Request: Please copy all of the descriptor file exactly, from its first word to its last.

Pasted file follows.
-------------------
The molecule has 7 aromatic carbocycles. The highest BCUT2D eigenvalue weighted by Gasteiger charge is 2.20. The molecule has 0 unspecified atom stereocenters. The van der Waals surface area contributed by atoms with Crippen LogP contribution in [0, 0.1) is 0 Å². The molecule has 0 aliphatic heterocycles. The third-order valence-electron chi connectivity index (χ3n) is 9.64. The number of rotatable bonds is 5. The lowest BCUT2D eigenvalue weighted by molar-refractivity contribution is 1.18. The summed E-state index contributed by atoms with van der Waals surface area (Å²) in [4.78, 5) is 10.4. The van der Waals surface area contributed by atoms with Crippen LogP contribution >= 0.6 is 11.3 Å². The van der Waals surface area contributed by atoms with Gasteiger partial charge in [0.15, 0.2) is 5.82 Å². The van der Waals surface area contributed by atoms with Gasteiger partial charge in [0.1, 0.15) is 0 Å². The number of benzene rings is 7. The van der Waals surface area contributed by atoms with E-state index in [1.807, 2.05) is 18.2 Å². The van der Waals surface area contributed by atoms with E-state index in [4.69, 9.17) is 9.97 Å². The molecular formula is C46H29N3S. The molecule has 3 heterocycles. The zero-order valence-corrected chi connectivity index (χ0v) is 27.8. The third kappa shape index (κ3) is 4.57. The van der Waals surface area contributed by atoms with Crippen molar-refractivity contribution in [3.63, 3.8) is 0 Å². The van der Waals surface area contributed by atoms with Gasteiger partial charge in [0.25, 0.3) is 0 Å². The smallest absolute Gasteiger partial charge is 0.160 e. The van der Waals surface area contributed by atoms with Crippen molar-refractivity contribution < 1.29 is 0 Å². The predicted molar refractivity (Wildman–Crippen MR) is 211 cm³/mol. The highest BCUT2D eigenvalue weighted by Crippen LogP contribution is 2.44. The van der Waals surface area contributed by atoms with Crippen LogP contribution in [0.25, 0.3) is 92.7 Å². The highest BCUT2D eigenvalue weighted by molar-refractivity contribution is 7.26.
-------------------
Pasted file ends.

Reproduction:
The molecule has 7 aromatic carbocycles. The highest BCUT2D eigenvalue weighted by Gasteiger charge is 2.20. The molecule has 0 unspecified atom stereocenters. The van der Waals surface area contributed by atoms with Crippen LogP contribution in [0, 0.1) is 0 Å². The molecule has 0 aliphatic heterocycles. The third-order valence-electron chi connectivity index (χ3n) is 9.64. The number of rotatable bonds is 5. The lowest BCUT2D eigenvalue weighted by molar-refractivity contribution is 1.18. The summed E-state index contributed by atoms with van der Waals surface area (Å²) in [4.78, 5) is 10.4. The van der Waals surface area contributed by atoms with Crippen LogP contribution >= 0.6 is 11.3 Å². The van der Waals surface area contributed by atoms with Gasteiger partial charge in [0.15, 0.2) is 5.82 Å². The van der Waals surface area contributed by atoms with Gasteiger partial charge in [0.1, 0.15) is 0 Å². The number of benzene rings is 7. The van der Waals surface area contributed by atoms with E-state index in [1.807, 2.05) is 18.2 Å². The van der Waals surface area contributed by atoms with E-state index in [4.69, 9.17) is 9.97 Å². The molecular formula is C46H29N3S. The molecule has 3 heterocycles. The zero-order valence-corrected chi connectivity index (χ0v) is 27.8. The third kappa shape index (κ3) is 4.57. The van der Waals surface area contributed by atoms with Crippen molar-refractivity contribution in [3.63, 3.8) is 0 Å². The van der Waals surface area contributed by atoms with Gasteiger partial charge in [0.25, 0.3) is 0 Å². The smallest absolute Gasteiger partial charge is 0.160 e. The van der Waals surface area contributed by atoms with Crippen molar-refractivity contribution < 1.29 is 0 Å². The predicted molar refractivity (Wildman–Crippen MR) is 211 cm³/mol. The highest BCUT2D eigenvalue weighted by Crippen LogP contribution is 2.44. The van der Waals surface area contributed by atoms with Crippen LogP contribution in [0.25, 0.3) is 92.7 Å². The highest BCUT2D eigenvalue weighted by molar-refractivity contribution is 7.26.